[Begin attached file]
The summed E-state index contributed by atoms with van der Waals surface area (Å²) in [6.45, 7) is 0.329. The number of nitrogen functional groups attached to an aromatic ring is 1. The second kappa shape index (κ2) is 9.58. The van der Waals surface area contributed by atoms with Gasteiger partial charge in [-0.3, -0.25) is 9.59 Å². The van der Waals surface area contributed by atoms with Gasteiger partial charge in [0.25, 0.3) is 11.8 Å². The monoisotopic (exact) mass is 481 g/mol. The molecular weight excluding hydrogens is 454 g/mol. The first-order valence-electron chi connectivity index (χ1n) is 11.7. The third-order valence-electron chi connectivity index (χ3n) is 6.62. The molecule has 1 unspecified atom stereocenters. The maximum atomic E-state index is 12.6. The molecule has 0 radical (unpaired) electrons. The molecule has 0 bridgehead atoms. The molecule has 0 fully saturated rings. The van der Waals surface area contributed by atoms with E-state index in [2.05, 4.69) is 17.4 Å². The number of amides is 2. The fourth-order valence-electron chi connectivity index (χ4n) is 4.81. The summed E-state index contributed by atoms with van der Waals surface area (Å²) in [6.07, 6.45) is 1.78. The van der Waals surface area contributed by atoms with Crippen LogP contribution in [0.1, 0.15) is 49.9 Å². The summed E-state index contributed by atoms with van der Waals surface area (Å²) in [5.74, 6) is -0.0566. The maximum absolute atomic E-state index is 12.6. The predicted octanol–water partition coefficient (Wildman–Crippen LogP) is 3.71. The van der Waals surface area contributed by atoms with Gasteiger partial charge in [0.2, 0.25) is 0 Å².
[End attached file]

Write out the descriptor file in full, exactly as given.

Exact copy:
The summed E-state index contributed by atoms with van der Waals surface area (Å²) in [6.45, 7) is 0.329. The number of nitrogen functional groups attached to an aromatic ring is 1. The second kappa shape index (κ2) is 9.58. The van der Waals surface area contributed by atoms with Gasteiger partial charge in [-0.3, -0.25) is 9.59 Å². The van der Waals surface area contributed by atoms with Gasteiger partial charge in [0.25, 0.3) is 11.8 Å². The monoisotopic (exact) mass is 481 g/mol. The molecular weight excluding hydrogens is 454 g/mol. The first-order valence-electron chi connectivity index (χ1n) is 11.7. The third-order valence-electron chi connectivity index (χ3n) is 6.62. The molecule has 1 unspecified atom stereocenters. The maximum atomic E-state index is 12.6. The molecule has 0 radical (unpaired) electrons. The molecule has 0 bridgehead atoms. The molecule has 0 fully saturated rings. The van der Waals surface area contributed by atoms with E-state index in [2.05, 4.69) is 17.4 Å². The number of amides is 2. The fourth-order valence-electron chi connectivity index (χ4n) is 4.81. The summed E-state index contributed by atoms with van der Waals surface area (Å²) in [6.07, 6.45) is 1.78. The van der Waals surface area contributed by atoms with Crippen LogP contribution in [0.1, 0.15) is 49.9 Å². The summed E-state index contributed by atoms with van der Waals surface area (Å²) in [5.74, 6) is -0.0566. The maximum absolute atomic E-state index is 12.6. The predicted octanol–water partition coefficient (Wildman–Crippen LogP) is 3.71. The van der Waals surface area contributed by atoms with Gasteiger partial charge in [0.2, 0.25) is 0 Å².